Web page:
TOKYO Gold prices inched above $940 to a near one-week high, as firmer oil prices supported bullion's appeal as a potential hedge against oil-led inflation.
The precious metal has gained about 1 percent this week after touching a six-week low on Tuesday, a point traders said was a consolidation level.
Gold's upside may be tested next week as sentiment has improved, with the dollar losing its upward momentum and commodities rising, while there are still some fears that inflation will continue, traders said.
"There is some bullish sentiment in the market and prices may move higher next week," said a Hong Kong-based banker.
"The dollar is weakening while commodities are rising, and there are some worries that interest rates may rise. Inflation concerns could push up gold," the manager said.
Spot gold rose to a high of $942.50 per ounce, up 0.4 percent from New York's notional close of $938.55, and near a one-week high.
Gold prices turned around after falling to a low of $912.90 on Tuesday, their lowest in six weeks, suggesting the market has confirmed a floor for now, the manager said.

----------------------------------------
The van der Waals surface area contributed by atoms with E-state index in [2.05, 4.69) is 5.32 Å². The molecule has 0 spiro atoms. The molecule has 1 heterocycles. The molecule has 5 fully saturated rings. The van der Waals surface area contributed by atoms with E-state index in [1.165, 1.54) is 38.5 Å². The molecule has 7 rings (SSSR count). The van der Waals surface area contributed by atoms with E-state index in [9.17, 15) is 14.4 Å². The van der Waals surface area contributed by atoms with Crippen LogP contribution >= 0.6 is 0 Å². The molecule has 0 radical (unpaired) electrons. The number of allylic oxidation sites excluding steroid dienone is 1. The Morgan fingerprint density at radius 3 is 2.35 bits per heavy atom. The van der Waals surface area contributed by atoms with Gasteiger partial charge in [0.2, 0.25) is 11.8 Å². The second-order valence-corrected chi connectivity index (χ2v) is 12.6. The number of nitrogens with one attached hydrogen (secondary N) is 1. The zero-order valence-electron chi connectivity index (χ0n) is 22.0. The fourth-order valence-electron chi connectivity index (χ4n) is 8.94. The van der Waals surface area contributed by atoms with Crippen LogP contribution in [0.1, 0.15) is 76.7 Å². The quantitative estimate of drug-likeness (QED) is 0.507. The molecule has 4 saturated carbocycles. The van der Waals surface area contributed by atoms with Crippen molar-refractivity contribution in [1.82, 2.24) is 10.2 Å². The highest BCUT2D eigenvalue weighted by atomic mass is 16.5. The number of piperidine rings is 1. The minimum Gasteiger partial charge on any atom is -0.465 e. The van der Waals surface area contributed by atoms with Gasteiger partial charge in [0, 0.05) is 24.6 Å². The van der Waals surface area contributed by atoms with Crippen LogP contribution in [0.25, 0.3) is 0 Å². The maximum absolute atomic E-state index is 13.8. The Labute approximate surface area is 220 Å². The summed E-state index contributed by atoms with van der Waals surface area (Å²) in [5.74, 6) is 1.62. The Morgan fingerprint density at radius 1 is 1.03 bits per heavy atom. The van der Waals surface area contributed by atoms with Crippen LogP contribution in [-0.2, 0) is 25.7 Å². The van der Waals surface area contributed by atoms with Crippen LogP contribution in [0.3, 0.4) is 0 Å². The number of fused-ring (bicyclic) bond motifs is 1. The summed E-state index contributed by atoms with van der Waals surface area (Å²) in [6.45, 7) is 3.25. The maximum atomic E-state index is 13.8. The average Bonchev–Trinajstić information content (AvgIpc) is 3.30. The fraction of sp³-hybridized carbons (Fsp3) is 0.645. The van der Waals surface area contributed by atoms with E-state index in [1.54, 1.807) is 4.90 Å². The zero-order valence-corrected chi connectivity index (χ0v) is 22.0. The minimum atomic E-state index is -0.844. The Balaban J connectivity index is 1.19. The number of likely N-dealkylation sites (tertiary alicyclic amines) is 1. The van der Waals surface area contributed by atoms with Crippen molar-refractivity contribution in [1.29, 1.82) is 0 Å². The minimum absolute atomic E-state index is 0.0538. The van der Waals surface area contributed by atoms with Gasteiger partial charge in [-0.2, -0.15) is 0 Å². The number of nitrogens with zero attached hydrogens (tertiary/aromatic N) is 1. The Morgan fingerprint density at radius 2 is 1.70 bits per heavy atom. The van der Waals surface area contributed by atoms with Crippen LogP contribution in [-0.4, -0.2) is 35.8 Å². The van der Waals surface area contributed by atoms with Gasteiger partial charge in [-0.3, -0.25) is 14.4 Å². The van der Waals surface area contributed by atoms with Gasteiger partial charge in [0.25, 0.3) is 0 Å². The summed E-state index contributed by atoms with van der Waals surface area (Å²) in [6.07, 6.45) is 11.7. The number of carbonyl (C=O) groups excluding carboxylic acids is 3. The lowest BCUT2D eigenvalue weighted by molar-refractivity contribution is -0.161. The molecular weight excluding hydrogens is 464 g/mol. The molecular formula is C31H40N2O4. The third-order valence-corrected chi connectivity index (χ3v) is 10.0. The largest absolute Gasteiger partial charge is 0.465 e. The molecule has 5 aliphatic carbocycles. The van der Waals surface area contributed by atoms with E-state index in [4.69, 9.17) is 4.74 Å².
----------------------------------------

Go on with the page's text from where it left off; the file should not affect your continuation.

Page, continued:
U.S. gold futures for August delivery rose 0.3 percent to $942.00 per ounce, compared with $939.50 an ounce on the COMEX division of the New York Mercantile Exchange.
Oil prices extended gains above $70 a barrel on Friday, after jumping 2.3 percent the previous day on renewed rebel attacks against oil facilities in Nigeria and worries that a glitch at the largest U.S. oil refinery could tighten gasoline stockpiles this summer driving season.
In addition to gains in oil prices, the dollar's fall benefited bullion, which is often viewed as insurance against the falling value of investors' dollar-denominated assets.
The dollar dropped against a basket of currencies on Friday, extending losses made the previous day as investors shifted funds back into risky assets, with the Federal Reserve this week appearing to confirm it will keep interest rates low for a while.
Just as the spot market was confined to narrow ranges, inflows into gold-backed exchange-traded funds waned.
Holdings at the world's largest gold-backed exchange-traded fund, SPDR Gold Trust, fell 0.5 percent to 1,125.74 tonnes as of June 25, down 5.5 tonnes from the previous business day.